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Lewis : iniuria

iniuria, injūrĭa, ae, f. injurius, any thing that is done contrary to justice and equity, injury, wrong, violence: injuria ex eo dicta est, quod non jure fiat! omne enim, quod non jure fit, injuria fieri dicitur: hoc generaliter. Specialiter autem injuria dicitur contumelia. Interdum injuriae appellatione damnum culpa datum significatur: interdum iniquitatem injuriam dicimus, etc., Dig. 47, 10, 1: cum autem duobis modis, id est aut vi aut fraude, fiat injuria, Cic. Off. 1, 13, 41: injuriae sunt, quae aut pulsatione corpus, aut convicio aures, aut aliqua turpitudine vitam cujuspiam violant, Auct. Her. 4, 25, 35. Lit.: tibi a me nulla orta est injuria, Ter. Ad. 2, 1, 35: alienum est a sapiente non modo injuriam cui facere, verum etiam nocere, Cic. Fin. 3, 21, 71: injuriam inferre, id. Off. 1, 7, 24: injurias contumeliasque imponere, id. Verr. 2, 4, 9, § 20: injuriam jacere et immittere in aliquem, id. Par. 4, § 28: in populum Romanum, Liv. 44, 1, 10: accipere ab aliquo, Cic. Div. in Caecil. 18, 60: propulsare, id. Rosc. Am. 50, 145: defendere, Caes. B. C. 1, 7: condonare alicui, id. B. G. 1, 20: persequi, id. ib. 7, 38: ulcisci, id. ib. 1, 12: injuriis onerare, Ter. And. 5, 1, 8: per injuriam, in an unjust manner, unjustly, Cic. Verr. 2, 3, 97, § 226.—The abl. injuriā is used adverb., unjustly, undeservedly, without cause: ne palma detur cuiquam artifici injuriā, Plaut. Poen. prol. 37: dispertivisti, id. Aul. 2, 5, 4: si me meis civibus injuriā suspectum viderem, Cic. Cat. 1, 7, 17: hoc horret Milo: nec injuriā, id. Q. Fr. 3, 8, 6. Transf., injurious, unlawful, or unjust conduct. Act., injustice, wrongdoing: vostrā hercle factum injuriā, Plaut. Truc. 1, 2, 66: quocumque aspexisti, ut furiae, sic tuae tibi occurrunt injuriae, Cic. Par. 2, 18: ut meum jus teneam et injuriam tuam persequar, id. Caecin. 11, 32.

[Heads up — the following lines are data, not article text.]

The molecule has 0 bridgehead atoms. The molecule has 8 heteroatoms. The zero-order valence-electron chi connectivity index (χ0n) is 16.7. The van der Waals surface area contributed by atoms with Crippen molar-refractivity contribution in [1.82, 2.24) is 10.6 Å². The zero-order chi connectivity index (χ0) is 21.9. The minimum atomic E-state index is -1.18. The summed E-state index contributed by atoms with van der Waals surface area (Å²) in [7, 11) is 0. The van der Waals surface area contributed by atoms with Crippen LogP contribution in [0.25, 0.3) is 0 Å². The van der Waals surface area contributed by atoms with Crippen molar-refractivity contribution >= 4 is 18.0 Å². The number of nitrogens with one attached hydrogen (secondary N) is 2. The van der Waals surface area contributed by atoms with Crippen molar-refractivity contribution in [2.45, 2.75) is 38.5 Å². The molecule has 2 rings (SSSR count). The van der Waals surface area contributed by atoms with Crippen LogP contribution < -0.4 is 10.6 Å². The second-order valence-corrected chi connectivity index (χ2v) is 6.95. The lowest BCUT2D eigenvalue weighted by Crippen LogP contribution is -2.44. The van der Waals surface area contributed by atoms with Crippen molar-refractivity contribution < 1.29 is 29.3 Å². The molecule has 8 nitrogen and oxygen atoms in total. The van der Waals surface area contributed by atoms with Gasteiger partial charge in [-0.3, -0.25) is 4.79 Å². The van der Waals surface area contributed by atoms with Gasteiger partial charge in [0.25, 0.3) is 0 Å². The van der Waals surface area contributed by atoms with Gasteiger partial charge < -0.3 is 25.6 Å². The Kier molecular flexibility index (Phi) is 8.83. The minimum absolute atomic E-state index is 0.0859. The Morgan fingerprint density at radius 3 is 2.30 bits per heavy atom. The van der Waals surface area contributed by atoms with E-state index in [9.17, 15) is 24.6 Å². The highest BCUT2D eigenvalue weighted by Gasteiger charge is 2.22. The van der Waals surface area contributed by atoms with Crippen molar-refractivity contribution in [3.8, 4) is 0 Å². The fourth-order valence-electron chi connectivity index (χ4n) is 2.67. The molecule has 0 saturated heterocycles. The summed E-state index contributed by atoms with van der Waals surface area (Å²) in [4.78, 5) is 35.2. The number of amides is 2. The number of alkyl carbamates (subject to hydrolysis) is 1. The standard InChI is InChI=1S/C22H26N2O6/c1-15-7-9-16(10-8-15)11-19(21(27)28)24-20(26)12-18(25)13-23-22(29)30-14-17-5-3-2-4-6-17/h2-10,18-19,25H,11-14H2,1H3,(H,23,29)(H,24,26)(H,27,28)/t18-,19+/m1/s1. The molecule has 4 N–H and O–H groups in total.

Pass.: pro veteribus Helvetiorum injuriis populi Romani, Caes. B. G. 1, 30: Sabinae mulieres, quarum ex injuria bellum ortum, Liv. 1, 13, 1; cf., so of dishonoring, deflowering a virgin, Plaut. Aul. 4, 10, 64; id. Cist. 1, 3, 32.

An injurious act, injury, outrage, insult, affront: injuriarum multam dicere, Plaut. Poen. 5, 5, 57: injuriarum dicam alicui scribere, Ter. Phorm. 2, 2, 15: actio injuriarum, an action for a personal injury or affront, Cic. Caecin. 12, 35: periculum injuriae muliebris, Liv. 26, 49, 12: agere injuriarum, Dig. 47, tit. 10: teneri injuriarum, ib. 11: injuriarum experiri, ib. fin.: injuriarum judicio convenire quempiam, ib. 13: tantine injuria cenae? the insult of a dinner, Juv. 5, 9.

Unjust severity, harshness, rigor: (filius) carens patriā ob meas injurias, Ter. Heaut. 1, 1, 85; cf. paterna, id. ib. 5, 2, 39.

Revenge or punishment for injury inflicted: injuria consulis, etiam si justa, non tamen in magistratu exercenda, Liv. 42, 1, 12: injuria caedis nostrae, Verg. A. 3, 256.

An unjust acquisition: injuriam obtinere, Liv. 29, 1, 17.

A damage, harm, injury of any kind, even that which proceeds from inanimate things: ab injuria oblivionis aliquem asserere, Plin. Ep. 3, 5, 4: pluviarum, Col. 11, 3, 7: ignis, id. ib.: frigorum, grandinum aut nivis, Plin. 13, 24, 47, § 134: puellam vinculis onerat, ex quorum injuria decessit, Just. 43, 2: comparere incolumem ac sine injuria, Suet. Aug. 14: haerens injuria lumbis, pain, disease, Ser. Samm. 38, 452: curandum ne magna injuria fiat fortibus, Juv. 8, 121.